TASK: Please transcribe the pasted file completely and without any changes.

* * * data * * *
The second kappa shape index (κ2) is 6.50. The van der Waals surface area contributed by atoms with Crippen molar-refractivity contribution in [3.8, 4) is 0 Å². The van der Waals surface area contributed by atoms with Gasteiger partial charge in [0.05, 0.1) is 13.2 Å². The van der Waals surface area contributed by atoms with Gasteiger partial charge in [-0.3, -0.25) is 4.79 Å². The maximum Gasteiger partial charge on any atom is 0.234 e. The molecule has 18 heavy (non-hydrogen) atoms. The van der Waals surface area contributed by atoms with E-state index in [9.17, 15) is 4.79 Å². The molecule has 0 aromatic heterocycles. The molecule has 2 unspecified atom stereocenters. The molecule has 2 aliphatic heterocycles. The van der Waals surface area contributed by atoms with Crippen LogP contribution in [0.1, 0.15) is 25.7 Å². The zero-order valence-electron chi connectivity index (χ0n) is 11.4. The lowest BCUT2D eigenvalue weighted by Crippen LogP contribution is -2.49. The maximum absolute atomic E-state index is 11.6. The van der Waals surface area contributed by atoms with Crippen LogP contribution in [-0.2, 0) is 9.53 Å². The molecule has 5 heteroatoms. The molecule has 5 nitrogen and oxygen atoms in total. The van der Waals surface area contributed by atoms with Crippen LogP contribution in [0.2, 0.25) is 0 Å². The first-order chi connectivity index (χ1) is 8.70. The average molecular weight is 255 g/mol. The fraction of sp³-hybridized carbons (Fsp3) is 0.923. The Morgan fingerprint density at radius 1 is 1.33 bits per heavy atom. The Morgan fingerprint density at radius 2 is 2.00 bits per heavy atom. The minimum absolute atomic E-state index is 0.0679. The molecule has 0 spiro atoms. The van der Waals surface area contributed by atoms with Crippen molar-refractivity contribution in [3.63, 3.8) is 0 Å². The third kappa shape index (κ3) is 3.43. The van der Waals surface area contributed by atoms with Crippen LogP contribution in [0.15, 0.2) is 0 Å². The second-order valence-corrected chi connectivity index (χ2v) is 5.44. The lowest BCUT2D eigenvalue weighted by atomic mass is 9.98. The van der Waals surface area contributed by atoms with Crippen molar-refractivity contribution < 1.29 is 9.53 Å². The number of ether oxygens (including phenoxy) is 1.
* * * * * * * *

The second kappa shape index (κ2) is 6.50. The van der Waals surface area contributed by atoms with Crippen molar-refractivity contribution in [3.8, 4) is 0 Å². The van der Waals surface area contributed by atoms with Gasteiger partial charge in [0.05, 0.1) is 13.2 Å². The van der Waals surface area contributed by atoms with Gasteiger partial charge in [-0.3, -0.25) is 4.79 Å². The maximum Gasteiger partial charge on any atom is 0.234 e. The molecule has 18 heavy (non-hydrogen) atoms. The van der Waals surface area contributed by atoms with E-state index in [9.17, 15) is 4.79 Å². The molecule has 0 aromatic heterocycles. The molecule has 2 unspecified atom stereocenters. The molecule has 2 aliphatic heterocycles. The van der Waals surface area contributed by atoms with Crippen LogP contribution in [0.1, 0.15) is 25.7 Å². The zero-order valence-electron chi connectivity index (χ0n) is 11.4. The lowest BCUT2D eigenvalue weighted by Crippen LogP contribution is -2.49. The maximum absolute atomic E-state index is 11.6. The van der Waals surface area contributed by atoms with Crippen LogP contribution in [-0.2, 0) is 9.53 Å². The molecule has 5 heteroatoms. The molecule has 5 nitrogen and oxygen atoms in total. The van der Waals surface area contributed by atoms with Crippen LogP contribution in [0.2, 0.25) is 0 Å². The first-order chi connectivity index (χ1) is 8.70. The average molecular weight is 255 g/mol. The fraction of sp³-hybridized carbons (Fsp3) is 0.923. The Morgan fingerprint density at radius 1 is 1.33 bits per heavy atom. The Morgan fingerprint density at radius 2 is 2.00 bits per heavy atom. The minimum absolute atomic E-state index is 0.0679. The molecule has 0 spiro atoms. The van der Waals surface area contributed by atoms with Crippen molar-refractivity contribution in [3.63, 3.8) is 0 Å². The third kappa shape index (κ3) is 3.43. The van der Waals surface area contributed by atoms with Crippen LogP contribution in [0.15, 0.2) is 0 Å². The second-order valence-corrected chi connectivity index (χ2v) is 5.44. The lowest BCUT2D eigenvalue weighted by atomic mass is 9.98. The van der Waals surface area contributed by atoms with Crippen molar-refractivity contribution < 1.29 is 9.53 Å². The number of ether oxygens (including phenoxy) is 1.